It’s a beautiful day! You’re at a local event, maybe Heard on Hurd or the Farmer’s Market. You’re enjoying the sunshine and breeze; Oklahoma’s best! But hark, who goes there? It’s your therapist over yonder. You freeze with a whoosh of jumbled thoughts going through your head: my therapist has a life outside of my one hour a week? This feels so unnatural! Should I say hi? And you likely adhere to 5 D’s of dodgeball as Patches O-Houlihan so eloquently puts it in the 2004 hit movie Dodgeball: A True Underdog Story, dodge, duck, dip, dive, and…dodge! You are not alone with those bruises from your acrobatic escape as many people flee at the sight of their counselor in a public setting. This is a perfectly valid response to this experience. However, it is not the only response.
Like seeing a teacher outside of school or a dog walking on its hind legs, seeing your counselor in public almost automatically evokes a certain level of anxiety. For some, your stress level might sky rocket into deep space while others may only feel a mild discomfort due to the foreign experience.Still others may feel no anxiety at all, rather excitement at seeing a friend type figure. Again, any response is valid regardless of how you feel about your counselor in the 50-60 minutes you see him/her at his/her office.Even if you have a fantastic jive with each other therapeutically, it can still be awkward.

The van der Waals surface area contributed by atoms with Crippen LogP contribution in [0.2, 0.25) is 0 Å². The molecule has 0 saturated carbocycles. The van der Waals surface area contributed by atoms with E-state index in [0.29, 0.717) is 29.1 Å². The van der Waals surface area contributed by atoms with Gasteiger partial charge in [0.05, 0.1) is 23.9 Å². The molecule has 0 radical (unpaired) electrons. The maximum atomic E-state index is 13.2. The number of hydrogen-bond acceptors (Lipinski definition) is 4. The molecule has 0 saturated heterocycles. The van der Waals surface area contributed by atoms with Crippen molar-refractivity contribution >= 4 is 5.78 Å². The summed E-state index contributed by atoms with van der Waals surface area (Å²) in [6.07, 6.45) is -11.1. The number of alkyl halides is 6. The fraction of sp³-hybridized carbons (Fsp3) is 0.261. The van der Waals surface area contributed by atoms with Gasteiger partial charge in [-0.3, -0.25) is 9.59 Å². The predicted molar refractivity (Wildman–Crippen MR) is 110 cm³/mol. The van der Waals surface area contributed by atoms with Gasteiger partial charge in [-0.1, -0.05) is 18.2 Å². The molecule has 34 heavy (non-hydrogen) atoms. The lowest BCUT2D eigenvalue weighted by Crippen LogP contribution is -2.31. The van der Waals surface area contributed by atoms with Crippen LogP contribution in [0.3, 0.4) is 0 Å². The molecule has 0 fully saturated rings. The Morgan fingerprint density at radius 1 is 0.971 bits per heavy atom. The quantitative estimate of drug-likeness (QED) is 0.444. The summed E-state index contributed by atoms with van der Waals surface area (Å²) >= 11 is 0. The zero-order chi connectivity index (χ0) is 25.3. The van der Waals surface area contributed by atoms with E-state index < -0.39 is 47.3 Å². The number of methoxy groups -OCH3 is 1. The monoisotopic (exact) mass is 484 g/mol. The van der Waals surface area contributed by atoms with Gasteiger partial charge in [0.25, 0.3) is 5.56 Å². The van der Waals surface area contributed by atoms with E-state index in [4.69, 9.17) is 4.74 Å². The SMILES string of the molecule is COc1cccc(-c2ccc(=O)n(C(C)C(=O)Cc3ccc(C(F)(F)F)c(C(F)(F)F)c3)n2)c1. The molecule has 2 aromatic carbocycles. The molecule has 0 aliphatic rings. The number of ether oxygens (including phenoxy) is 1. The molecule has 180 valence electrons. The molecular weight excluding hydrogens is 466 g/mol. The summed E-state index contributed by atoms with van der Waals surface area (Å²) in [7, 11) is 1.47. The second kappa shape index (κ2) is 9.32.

Because we know it can be awkward, I’ll tell you what we, as counselors, will typically do in that situation and why. Remember that spiel you got at the beginning of all this? The one about confidentiality? Well that comes into play here. You could be walking with your mom, friend from water polo, or Uncle Bob. We don’t know who you’re with or if they’re aware of your counseling experience. So if I were to boisterously give you a big hello I might be, as it were, “outing” you to whomever is around when an awkwardly long silence during introductions rolls around. Even if you aren’t with anyone, other people are bustling by on the street/grocery aisle/gas pump/etc. While we don’t tout ourselves as famous, many communities are small and people may know our line of work and subsequently deduce our relationship status.
This brings me to how we will typically respond: a pleasant and courteous smile with limited eye contact the same as we’d extent to a perfect stranger in passing. That is unless you choose to say hi to us - in which case we’d love to say hi back. All this to maintain your counseling anonymity unless you so choose otherwise.Well there you have it. The ball is in your court! While we won’t conduct a full therapy session at Sprouts (save the gory details for our next session), we’d love to say hi. Or not. Whatever makes you feel most comfortable. Edmond Family Counseling is ready to help with any mental health issue. Log on to http://edmondfamily.org or come by our office at 1251 N Broadway and say hello! Donations to support our mission are always appreciated.